Tag Archives: metal

Metal health (2): Gender edition

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Following on from Metal Is Gay, another enlightening and welcome article from  Terrorizer staff addressing sexism within the metal community

On the one hand, I applaud Yardley for his, at least partial, honesty and willingness to confront – after a fashion – said sexism. I Blogged the article on homophobia he references (above) in a recent mbg post: as a longtime metal fan and occasional reader of Terrorizer it’s heartening to see exponents of that community addressing the bigotry – sexism, homophobia, anti-Semitism etc – that are all too often glossed-over within a scene (extreme metal) that, musically at least, champions progressiveness and originality.
Aaaaand, yet, his article throws the elephant, the big contradiction into sharp relief: if Yardley is passingly familiar with the feminist position, enough to be gender-critical, just why does he still embrace the ‘Trans* identity? Stop short of owning up to being a fetishist, or at least jaded by the putative demands of masculinity. Or maybe he doesn’t see it that way? Maybe Trans* means something else to him? Which loo does he use, I wonder, in any case?
Still glad (GLAAD?) he wrote this piece, though. It’s noteworthy that whilst the definition of Trans* (Gender questioning/queer) grows ever broader to the point of near-meaninglessness; that the ideological criteria for inner-circle membership continue be confined by good ol’ boys club values of masculine entitlement and fear.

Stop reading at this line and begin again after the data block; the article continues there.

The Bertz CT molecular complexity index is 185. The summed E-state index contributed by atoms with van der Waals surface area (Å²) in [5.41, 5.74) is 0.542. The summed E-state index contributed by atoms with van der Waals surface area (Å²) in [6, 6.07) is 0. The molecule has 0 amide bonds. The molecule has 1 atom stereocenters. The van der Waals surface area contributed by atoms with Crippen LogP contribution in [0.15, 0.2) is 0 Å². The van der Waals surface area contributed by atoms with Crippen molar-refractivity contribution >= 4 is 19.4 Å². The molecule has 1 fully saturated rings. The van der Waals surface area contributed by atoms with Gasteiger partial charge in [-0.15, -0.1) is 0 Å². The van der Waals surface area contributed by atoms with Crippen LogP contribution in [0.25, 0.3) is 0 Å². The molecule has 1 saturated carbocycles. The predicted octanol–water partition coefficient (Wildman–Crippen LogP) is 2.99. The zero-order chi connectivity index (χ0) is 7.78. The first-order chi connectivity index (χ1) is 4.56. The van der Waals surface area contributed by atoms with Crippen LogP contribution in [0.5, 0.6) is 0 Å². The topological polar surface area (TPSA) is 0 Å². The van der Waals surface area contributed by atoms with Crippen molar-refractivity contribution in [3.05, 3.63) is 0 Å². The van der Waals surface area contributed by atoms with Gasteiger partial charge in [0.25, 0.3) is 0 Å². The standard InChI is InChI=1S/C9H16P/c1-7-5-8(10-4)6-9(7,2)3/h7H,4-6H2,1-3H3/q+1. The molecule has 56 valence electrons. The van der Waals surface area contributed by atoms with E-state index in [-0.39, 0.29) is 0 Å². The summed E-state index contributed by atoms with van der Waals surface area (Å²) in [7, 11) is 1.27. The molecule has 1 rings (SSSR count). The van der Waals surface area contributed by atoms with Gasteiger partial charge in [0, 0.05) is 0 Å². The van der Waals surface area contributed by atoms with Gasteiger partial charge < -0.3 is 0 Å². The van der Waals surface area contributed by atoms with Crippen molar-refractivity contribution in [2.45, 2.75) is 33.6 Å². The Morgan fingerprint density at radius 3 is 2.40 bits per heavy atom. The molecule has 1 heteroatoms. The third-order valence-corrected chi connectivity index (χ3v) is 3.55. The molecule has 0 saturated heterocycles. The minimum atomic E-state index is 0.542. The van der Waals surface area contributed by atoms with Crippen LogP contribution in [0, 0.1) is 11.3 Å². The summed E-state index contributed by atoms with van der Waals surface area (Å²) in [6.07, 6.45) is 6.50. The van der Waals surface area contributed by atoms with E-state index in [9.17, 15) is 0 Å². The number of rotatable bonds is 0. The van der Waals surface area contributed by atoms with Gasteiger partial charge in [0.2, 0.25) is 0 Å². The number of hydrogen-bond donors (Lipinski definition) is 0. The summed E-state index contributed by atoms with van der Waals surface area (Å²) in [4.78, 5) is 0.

(This post is based on a comment I posted on GenderTrender; your one-stop-shop for gender-critical analysis and discussion in a hostile, narrow-minded media).

An extreme metal injection at this point seems apposite: Baying Of The Hounds fits the bill, I think….

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Heavy metal is gay…

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…is a statement guaranteed to trigger apoplexy in not a few rockers of the old school, not to say bafflement amongst some only passingly familiar with the genre. But bear with Tom Dare, writing over at Terrorizer.com about homophobia in the rock and metal world:

‘…metal is totally gay. It’s a predominantly male audience watching predominantly male bands act as butch and masculine as possible. It’s leather, denim, tight trousers … and a bunch of other shit that has more to do with 1970s San Francisco gay clubs than anything vaguely hetero. It’s all phallic metaphors, homoerotic imagery and sweaty (frequently topless) men grappling each other in a dark room.’

He’s got a point: consider the ‘classic metal’ look, as exemplified by Rob Halford of Black Country metal stalwarts, Judas Priest, amongst others from that New Wave Of British Heavy Metal era. That leather and stud look is still popular within certain of gay clubbing circles: and whilst Halford IS gay – now openly so – he’s very much the exception. German industrial metallers, Rammstein, took that camp/macho, homoerotic look to its natural conclusion more so than many latterday exponents of the genre, as seen here on Bück Dich (Bend Down):